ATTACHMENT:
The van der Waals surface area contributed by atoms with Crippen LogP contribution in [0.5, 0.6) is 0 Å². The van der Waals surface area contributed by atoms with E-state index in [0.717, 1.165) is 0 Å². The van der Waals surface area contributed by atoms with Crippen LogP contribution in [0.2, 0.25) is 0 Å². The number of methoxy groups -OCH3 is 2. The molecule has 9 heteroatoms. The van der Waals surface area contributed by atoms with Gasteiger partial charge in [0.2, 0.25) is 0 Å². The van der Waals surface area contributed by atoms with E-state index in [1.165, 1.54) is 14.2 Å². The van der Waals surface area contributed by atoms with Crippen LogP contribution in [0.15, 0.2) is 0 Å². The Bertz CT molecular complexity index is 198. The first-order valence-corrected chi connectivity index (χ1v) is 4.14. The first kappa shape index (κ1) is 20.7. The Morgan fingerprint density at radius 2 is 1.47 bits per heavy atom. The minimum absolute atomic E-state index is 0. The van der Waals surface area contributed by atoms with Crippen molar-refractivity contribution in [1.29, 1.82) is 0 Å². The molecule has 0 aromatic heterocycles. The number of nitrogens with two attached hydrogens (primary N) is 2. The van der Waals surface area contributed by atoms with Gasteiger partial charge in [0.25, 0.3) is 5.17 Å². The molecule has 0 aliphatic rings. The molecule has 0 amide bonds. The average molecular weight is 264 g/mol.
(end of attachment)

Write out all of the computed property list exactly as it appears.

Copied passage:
The van der Waals surface area contributed by atoms with Crippen LogP contribution in [0.5, 0.6) is 0 Å². The van der Waals surface area contributed by atoms with E-state index in [0.717, 1.165) is 0 Å². The van der Waals surface area contributed by atoms with Crippen LogP contribution in [0.2, 0.25) is 0 Å². The number of methoxy groups -OCH3 is 2. The molecule has 9 heteroatoms. The van der Waals surface area contributed by atoms with Gasteiger partial charge in [0.2, 0.25) is 0 Å². The van der Waals surface area contributed by atoms with E-state index in [1.165, 1.54) is 14.2 Å². The van der Waals surface area contributed by atoms with Crippen LogP contribution in [0.15, 0.2) is 0 Å². The Bertz CT molecular complexity index is 198. The first-order valence-corrected chi connectivity index (χ1v) is 4.14. The first kappa shape index (κ1) is 20.7. The Morgan fingerprint density at radius 2 is 1.47 bits per heavy atom. The minimum absolute atomic E-state index is 0. The van der Waals surface area contributed by atoms with Crippen molar-refractivity contribution in [1.29, 1.82) is 0 Å². The molecule has 0 aromatic heterocycles. The number of nitrogens with two attached hydrogens (primary N) is 2. The van der Waals surface area contributed by atoms with Gasteiger partial charge in [0.25, 0.3) is 5.17 Å². The molecule has 0 aliphatic rings. The molecule has 0 amide bonds. The average molecular weight is 264 g/mol.